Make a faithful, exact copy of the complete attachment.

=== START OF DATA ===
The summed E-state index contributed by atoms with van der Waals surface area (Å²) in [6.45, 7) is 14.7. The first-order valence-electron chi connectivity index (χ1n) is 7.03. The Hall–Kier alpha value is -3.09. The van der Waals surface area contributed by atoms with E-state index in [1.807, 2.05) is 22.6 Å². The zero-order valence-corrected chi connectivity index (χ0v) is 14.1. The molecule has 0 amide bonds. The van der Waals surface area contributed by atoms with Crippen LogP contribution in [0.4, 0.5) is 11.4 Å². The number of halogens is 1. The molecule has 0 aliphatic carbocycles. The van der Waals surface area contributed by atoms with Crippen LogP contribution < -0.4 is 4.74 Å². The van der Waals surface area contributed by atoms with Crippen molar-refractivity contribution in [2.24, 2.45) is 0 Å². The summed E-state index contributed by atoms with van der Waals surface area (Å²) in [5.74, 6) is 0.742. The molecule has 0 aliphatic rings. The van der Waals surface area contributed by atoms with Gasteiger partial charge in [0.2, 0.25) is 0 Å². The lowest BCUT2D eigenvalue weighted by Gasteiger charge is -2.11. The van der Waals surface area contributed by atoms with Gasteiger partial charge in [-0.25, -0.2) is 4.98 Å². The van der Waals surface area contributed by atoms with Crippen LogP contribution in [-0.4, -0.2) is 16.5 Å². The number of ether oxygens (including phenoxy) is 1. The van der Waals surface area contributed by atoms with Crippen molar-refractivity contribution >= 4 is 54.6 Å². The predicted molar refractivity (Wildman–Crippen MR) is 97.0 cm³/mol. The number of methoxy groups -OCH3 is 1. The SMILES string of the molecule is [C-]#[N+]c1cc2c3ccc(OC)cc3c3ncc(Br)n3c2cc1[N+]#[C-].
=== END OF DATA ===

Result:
The summed E-state index contributed by atoms with van der Waals surface area (Å²) in [6.45, 7) is 14.7. The first-order valence-electron chi connectivity index (χ1n) is 7.03. The Hall–Kier alpha value is -3.09. The van der Waals surface area contributed by atoms with E-state index in [1.807, 2.05) is 22.6 Å². The zero-order valence-corrected chi connectivity index (χ0v) is 14.1. The molecule has 0 amide bonds. The van der Waals surface area contributed by atoms with Crippen LogP contribution in [0.4, 0.5) is 11.4 Å². The number of halogens is 1. The molecule has 0 aliphatic carbocycles. The van der Waals surface area contributed by atoms with Crippen LogP contribution < -0.4 is 4.74 Å². The van der Waals surface area contributed by atoms with Crippen molar-refractivity contribution in [2.24, 2.45) is 0 Å². The summed E-state index contributed by atoms with van der Waals surface area (Å²) in [5.74, 6) is 0.742. The molecule has 0 aliphatic rings. The van der Waals surface area contributed by atoms with Gasteiger partial charge in [0.2, 0.25) is 0 Å². The lowest BCUT2D eigenvalue weighted by Gasteiger charge is -2.11. The van der Waals surface area contributed by atoms with Gasteiger partial charge in [-0.25, -0.2) is 4.98 Å². The van der Waals surface area contributed by atoms with Crippen LogP contribution in [-0.4, -0.2) is 16.5 Å². The number of ether oxygens (including phenoxy) is 1. The van der Waals surface area contributed by atoms with Crippen molar-refractivity contribution >= 4 is 54.6 Å². The predicted molar refractivity (Wildman–Crippen MR) is 97.0 cm³/mol. The number of methoxy groups -OCH3 is 1. The SMILES string of the molecule is [C-]#[N+]c1cc2c3ccc(OC)cc3c3ncc(Br)n3c2cc1[N+]#[C-].